Saturday, June 24, 2006

Two sketches

He is at work. His mobile phone rings. Its her.They talk about many things, how he is doing, what she is doing, the weather and in between all this she punctutates her sentences with lines like "I am bored" and "Come back soon" and yet it feels like she is holding something back. Its almost as if there is something more she wants to say but is not sure if she should make herself seem so vulnerable. Its probably more so because of how he is than her own nature. He is the kind who has always looked down upon outbursts of emotions which made you look weak in anybody's eyes and that means anybody's. So here they are, making small talk and suddenly she says "I miss you". He becomes quiet, a half-smile spreads across his face as he bows his shaking head and says, "Mom, mom, mom!"

He is an old man dressed in white pajama-kurta, most probably a Bohra Muslim from the cap he wearing. He has a long silvery beard and a garrulous disposition. The young man takes his place opposite him in the train from Wadala to Andheri on the harbour line. The young man takes out his newspaper and after a while of reading finds somebody tapping his hand. He looks over the paper to find the old man asking for the Mumbai Mirror if he was not reading it. After handing it over and going back to reading the paper, the young man again finds himself being accosted. He puts his paper down to find the old man pointing his finger at something in the paper. He looks
at what the old man is pointing to to find a picture of Gurdeep Kohli, a TV serial actress in a figure hugging salwar-kameez. The old man says- "Hamare mulk ki auratein bhi aaj kal Los Angeles ki aruaton ka mukabala kar rahi hain"(The women of our country are also competing with the women in Los Angeles) clearly pointing at the breasts of the TV actress. The young man goggles at his words and before he says anything the old man creates an illustrations of her
bust in the air and lets out a guffaw. The train pulls into the Andheri station.

Friday, June 16, 2006

To forgive or not to forgive...

How do we deal with issues of forgiveness? How simple is the question of weighing the act committed vis-a-vis deciding if the act committed deserves to be forgiven or to be punished? I have struggled with this question for some time now without too much luck. I am going to try and steer clear of a debate on conservatism vs liberalism but there is a possibility this might slink in at some stage.

Over a conversation with a person very dear to me, I was told that forgiveness at some level depends on the person we are dealing with and what they mean to us. So as a concept if my mother and my best friend committed the same mistake, I would deal with it differently. That's understood because we are always prejudiced to some extent when it comes to our parents. But what about the rest of the world. I was also told that forgiveness depends on the past history of the person involved. By that she meant that forgiveness would depend on how much good the other person has done to her vs how much bad the other person has done to her. Assuming we go by this criteria of judgement, this would not leave any room for a repitive offender to be given a chance to rehabilitate and on the same note it would give a one-time offender a chance to commit another mistake tomorrow. That might seem like an over-simplification of the issue but its something I can't help thinking.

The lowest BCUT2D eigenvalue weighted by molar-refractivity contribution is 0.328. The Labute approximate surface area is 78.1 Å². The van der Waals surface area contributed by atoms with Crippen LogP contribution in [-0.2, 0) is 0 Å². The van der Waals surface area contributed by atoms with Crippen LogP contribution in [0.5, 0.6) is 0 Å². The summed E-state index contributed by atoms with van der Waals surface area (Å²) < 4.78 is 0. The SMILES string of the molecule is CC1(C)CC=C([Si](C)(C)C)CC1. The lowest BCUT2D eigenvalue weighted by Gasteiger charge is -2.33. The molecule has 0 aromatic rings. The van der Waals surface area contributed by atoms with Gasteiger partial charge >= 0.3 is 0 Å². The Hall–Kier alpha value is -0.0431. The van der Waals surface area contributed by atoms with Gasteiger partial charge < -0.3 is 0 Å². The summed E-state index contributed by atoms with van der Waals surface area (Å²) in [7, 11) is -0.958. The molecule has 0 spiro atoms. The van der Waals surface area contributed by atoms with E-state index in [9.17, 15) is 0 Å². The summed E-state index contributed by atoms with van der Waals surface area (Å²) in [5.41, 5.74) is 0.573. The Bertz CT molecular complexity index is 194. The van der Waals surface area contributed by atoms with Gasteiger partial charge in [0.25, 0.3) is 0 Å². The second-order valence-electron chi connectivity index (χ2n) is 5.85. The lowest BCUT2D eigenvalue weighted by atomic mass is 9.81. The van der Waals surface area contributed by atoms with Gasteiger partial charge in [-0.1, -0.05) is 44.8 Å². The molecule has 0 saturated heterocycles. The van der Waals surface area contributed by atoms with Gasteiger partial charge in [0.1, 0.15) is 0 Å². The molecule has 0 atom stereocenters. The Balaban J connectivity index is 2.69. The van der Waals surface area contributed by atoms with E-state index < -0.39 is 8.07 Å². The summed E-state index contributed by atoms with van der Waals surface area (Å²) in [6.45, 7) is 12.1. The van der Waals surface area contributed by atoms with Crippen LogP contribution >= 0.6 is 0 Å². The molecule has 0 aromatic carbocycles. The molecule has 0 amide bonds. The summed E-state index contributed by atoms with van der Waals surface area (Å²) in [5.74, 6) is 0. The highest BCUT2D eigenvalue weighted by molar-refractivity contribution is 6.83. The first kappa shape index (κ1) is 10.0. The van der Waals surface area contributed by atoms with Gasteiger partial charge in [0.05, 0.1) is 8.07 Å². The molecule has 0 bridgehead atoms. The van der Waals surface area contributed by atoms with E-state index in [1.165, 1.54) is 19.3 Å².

I have for a long time believed that in any situation we face, there is always a way to go about doing the right thing-call it my sheer naivete if you like but I still believe this.But the argument that was thrown on my face was that the right thing could differ from one person to another. I was told that maybe one of the parties involved might not think of what it did or was doing as wrong. In that case how do you fix resposibility. For example let us consider a person with an impeccable driving record all his life. However the person has a habit of talking on the mobile phone while driving. Its just how he has been driving all these years. He one day accidentally runs over a boy and the boy dies. Nobody knows that the man was using the phone while driving and in the eyes of the judge and most people involved, it was an accident and yet what does one tell the mother of the boy? When something wrong happens to us, we always try and fix responsibility. What should the mother do? The same person I mentioned before told me once that what you don't know cannot harm you. What if the mother knew that the man was using his mobile phone when the accident occurred but has no proof to corroborate that claim.

How does one deal with cheating? I am restricting myself to cheating on your partner lest this spirals out of scope.Going by my friend's logic would one go by making a balance sheet by paring off the virtues of a partner against the vices and then wait to see if it all tallies or if there is a deficit on either end? What about that image that has now been seared into your head when you saw him/her with that someone else? Even if relations get reconciled, does an image in your head ever go away? I guess this would also bring in familiar concerns about the fact that maybe something was amiss with the relationship as a result of which the cheating happened which brings me back to my underlying principle that no matter what situation there is always a right thing to do.

If only there was a way by which there could be a definitive right and wrong? If only there was a way by which one knew while forgiving that if you forgave it would never happen again. But I guess since I am going idealistic anyway, if only none of these things happened in the first place but they happen and then the dilemma to forgive or to forgo happens and all these questions that come along with it also happen.